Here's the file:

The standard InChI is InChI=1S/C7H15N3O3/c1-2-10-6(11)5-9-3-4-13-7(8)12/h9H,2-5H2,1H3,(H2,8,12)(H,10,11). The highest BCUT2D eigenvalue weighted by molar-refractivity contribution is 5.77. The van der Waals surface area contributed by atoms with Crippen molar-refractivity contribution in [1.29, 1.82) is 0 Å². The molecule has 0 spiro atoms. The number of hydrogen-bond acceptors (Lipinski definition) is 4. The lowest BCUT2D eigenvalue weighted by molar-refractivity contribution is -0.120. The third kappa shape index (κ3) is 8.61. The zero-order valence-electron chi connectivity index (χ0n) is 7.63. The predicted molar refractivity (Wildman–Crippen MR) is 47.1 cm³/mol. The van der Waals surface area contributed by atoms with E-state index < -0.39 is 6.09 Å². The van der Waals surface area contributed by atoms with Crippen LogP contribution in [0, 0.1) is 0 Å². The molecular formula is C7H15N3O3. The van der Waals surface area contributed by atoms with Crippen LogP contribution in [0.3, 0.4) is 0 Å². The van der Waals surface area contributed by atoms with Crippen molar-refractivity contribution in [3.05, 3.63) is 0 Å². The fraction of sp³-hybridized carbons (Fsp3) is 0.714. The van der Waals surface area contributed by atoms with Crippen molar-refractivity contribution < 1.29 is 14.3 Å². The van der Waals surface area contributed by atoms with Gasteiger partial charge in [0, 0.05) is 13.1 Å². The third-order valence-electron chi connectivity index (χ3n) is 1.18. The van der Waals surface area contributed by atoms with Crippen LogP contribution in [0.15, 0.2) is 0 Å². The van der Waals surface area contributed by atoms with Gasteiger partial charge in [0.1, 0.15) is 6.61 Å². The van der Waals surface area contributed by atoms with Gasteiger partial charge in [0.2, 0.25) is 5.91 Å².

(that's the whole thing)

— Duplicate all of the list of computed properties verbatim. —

The standard InChI is InChI=1S/C7H15N3O3/c1-2-10-6(11)5-9-3-4-13-7(8)12/h9H,2-5H2,1H3,(H2,8,12)(H,10,11). The highest BCUT2D eigenvalue weighted by molar-refractivity contribution is 5.77. The van der Waals surface area contributed by atoms with Crippen molar-refractivity contribution in [1.29, 1.82) is 0 Å². The molecule has 0 spiro atoms. The number of hydrogen-bond acceptors (Lipinski definition) is 4. The lowest BCUT2D eigenvalue weighted by molar-refractivity contribution is -0.120. The third kappa shape index (κ3) is 8.61. The zero-order valence-electron chi connectivity index (χ0n) is 7.63. The predicted molar refractivity (Wildman–Crippen MR) is 47.1 cm³/mol. The van der Waals surface area contributed by atoms with E-state index < -0.39 is 6.09 Å². The van der Waals surface area contributed by atoms with Crippen LogP contribution in [0, 0.1) is 0 Å². The molecular formula is C7H15N3O3. The van der Waals surface area contributed by atoms with Crippen LogP contribution in [0.3, 0.4) is 0 Å². The van der Waals surface area contributed by atoms with Crippen molar-refractivity contribution in [3.05, 3.63) is 0 Å². The fraction of sp³-hybridized carbons (Fsp3) is 0.714. The van der Waals surface area contributed by atoms with Crippen molar-refractivity contribution < 1.29 is 14.3 Å². The van der Waals surface area contributed by atoms with Gasteiger partial charge in [0, 0.05) is 13.1 Å². The third-order valence-electron chi connectivity index (χ3n) is 1.18. The van der Waals surface area contributed by atoms with Crippen LogP contribution in [0.15, 0.2) is 0 Å². The van der Waals surface area contributed by atoms with Gasteiger partial charge in [0.1, 0.15) is 6.61 Å². The van der Waals surface area contributed by atoms with Gasteiger partial charge in [0.2, 0.25) is 5.91 Å².